Group show Hanji Translated to showcase the best of Korean paper in Chennai

A new exhibition will showcase the multitude of prospects that Korean hanji paper presents as a medium. 

author_img JD Sen Published :  11th January 2019 01:49 PM   |   Published :   |  11th January 2019 01:49 PM
Best of Korean Paper in Chennai

Metamorphosis

The word ‘hanji’ literally means ‘the paper of Korea’, and is primarily made of the fibrous skin of the mulberry. But hanji is not simply paper, and is known for its remarkable versatility, finding use in utalitarian forms, and also being a medium of choice for a few highly skilled artists.

At Hanji Translated, a transnational exhibition set to be held in Chennai this week, the attempt will be to connect 13 exceptional contemporary artists from India, Korea and the United States, all of whom work with hanji in their fine art practices.

Co-hosted by Inko Centre, the show will feature seleced works by Marna Brauner, Shormii Chowdhury, Sudipta Das, Christiane Grauert, Ravikumar Kashi, Kwon Inkyung, Aimee Lee, Jessica M Ganger, Nirmal Raja, Song Soo Ryun, Lim Soo Sik, Julie VonDerVellen and Rina Yoon.

Among the lot, Kashi is well-known in Indian art circles for his extended and in-depth experiments and tryouts with paper, even as he frequently conducts workshops to share his expertise and techniques with enthusiasts.

From small-scale works to larger installations, with sculptures, photo books and more thrown into the mix, all of the 13 artists at the show will elucidate their expertise over the singular material of hanji, in various different ways.

A curatorial note for Hanji Translated explains that the concept of translation presents itself in two ways: paper transformed from one material form to another, and paper used as a mode for translating life experiences.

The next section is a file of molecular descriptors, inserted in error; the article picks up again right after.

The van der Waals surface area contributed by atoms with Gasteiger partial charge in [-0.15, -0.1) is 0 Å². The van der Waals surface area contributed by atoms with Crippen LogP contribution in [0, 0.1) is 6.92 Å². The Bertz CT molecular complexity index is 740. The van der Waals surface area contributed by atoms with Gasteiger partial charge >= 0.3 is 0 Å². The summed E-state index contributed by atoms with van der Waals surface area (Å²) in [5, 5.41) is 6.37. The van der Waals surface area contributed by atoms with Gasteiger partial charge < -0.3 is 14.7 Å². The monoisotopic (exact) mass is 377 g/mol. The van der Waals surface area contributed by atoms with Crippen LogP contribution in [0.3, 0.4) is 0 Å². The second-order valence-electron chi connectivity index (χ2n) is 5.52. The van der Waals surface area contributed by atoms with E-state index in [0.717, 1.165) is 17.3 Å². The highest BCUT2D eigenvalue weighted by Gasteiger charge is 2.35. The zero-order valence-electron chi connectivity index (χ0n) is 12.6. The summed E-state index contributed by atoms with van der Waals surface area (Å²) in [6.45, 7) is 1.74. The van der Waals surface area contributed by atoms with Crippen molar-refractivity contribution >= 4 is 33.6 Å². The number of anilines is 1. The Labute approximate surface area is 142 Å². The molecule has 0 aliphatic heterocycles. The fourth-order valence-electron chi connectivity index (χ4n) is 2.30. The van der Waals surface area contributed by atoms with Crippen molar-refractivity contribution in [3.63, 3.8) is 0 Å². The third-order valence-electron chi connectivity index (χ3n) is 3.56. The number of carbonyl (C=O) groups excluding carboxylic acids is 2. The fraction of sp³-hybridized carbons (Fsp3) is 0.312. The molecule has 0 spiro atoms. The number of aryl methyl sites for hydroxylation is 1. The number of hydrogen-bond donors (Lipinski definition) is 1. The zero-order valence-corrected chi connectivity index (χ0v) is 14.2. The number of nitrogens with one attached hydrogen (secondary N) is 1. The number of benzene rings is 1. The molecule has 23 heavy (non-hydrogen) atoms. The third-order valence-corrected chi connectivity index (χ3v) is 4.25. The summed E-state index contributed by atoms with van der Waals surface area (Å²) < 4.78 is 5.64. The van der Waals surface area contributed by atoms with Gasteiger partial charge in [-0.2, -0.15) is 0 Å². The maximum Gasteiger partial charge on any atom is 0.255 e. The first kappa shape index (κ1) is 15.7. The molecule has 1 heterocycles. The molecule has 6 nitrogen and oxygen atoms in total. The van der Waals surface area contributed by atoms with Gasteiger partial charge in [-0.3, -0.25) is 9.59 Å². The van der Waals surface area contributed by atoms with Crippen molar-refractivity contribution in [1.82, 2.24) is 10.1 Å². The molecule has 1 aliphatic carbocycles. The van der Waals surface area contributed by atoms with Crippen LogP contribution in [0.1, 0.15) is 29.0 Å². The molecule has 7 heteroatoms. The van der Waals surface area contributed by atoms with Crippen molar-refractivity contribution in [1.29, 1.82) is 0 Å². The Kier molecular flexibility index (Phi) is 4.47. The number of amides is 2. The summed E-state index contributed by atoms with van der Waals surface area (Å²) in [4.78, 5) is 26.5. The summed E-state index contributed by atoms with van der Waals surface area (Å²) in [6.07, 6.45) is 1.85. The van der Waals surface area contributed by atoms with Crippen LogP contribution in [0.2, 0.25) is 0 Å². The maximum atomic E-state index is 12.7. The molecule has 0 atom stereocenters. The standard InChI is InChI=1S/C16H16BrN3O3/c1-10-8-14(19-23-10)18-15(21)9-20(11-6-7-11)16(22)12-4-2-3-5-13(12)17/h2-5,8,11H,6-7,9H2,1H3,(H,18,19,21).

'Crossing Over' by Sudipta Das


Curated by Nirmal Raja, along  with Assistant Curator Chelsea Holton the show will focus on the versatility of hanji as a medium, while examining concepts related to transcultural communication and issues related to history, identity, migration and memory, adds the note.

For a nugget of trivia, the lifespan of Korean paper is said to be an astounding 1,000 years. While in the West, products made of paper that are more than 300-400 years old are considered extremely rare, Korea is known to have preserved quite a few books and drawings that are almost 1,000 years old.

A work by Song Soo Ryun 


The superior quality of Korean paper, and its levels of endurance, make it a unique medium to work with. However, with its incredibly complicated, slow and laborious process of manufacturing, the traditional methods for making Korean paper are not being passed down as actively as before.

The Korean government has, in fact, appointed the masters of Korean papermaking as cultural assets, even as traditional Korean paper continues to compete with the mass distribution of cheaper, easily produced modern paper.

That’s where this show hopes to make a difference, and the results, we’re assured, will last for at least a few generations to follow.

'Herald duck'


Consul General Hyung Tae Kim from the Consulate General of the Republic of Korea will inaugurate the show on January 11, at 7 pm. Consul General Robert G Burgess, US Consulate General, Chennai will release the catalogue and Gita Ram, Chairperson, Crafts Council of India, will receive the first copy. The show remains open until 20 January.

— Team Indulge

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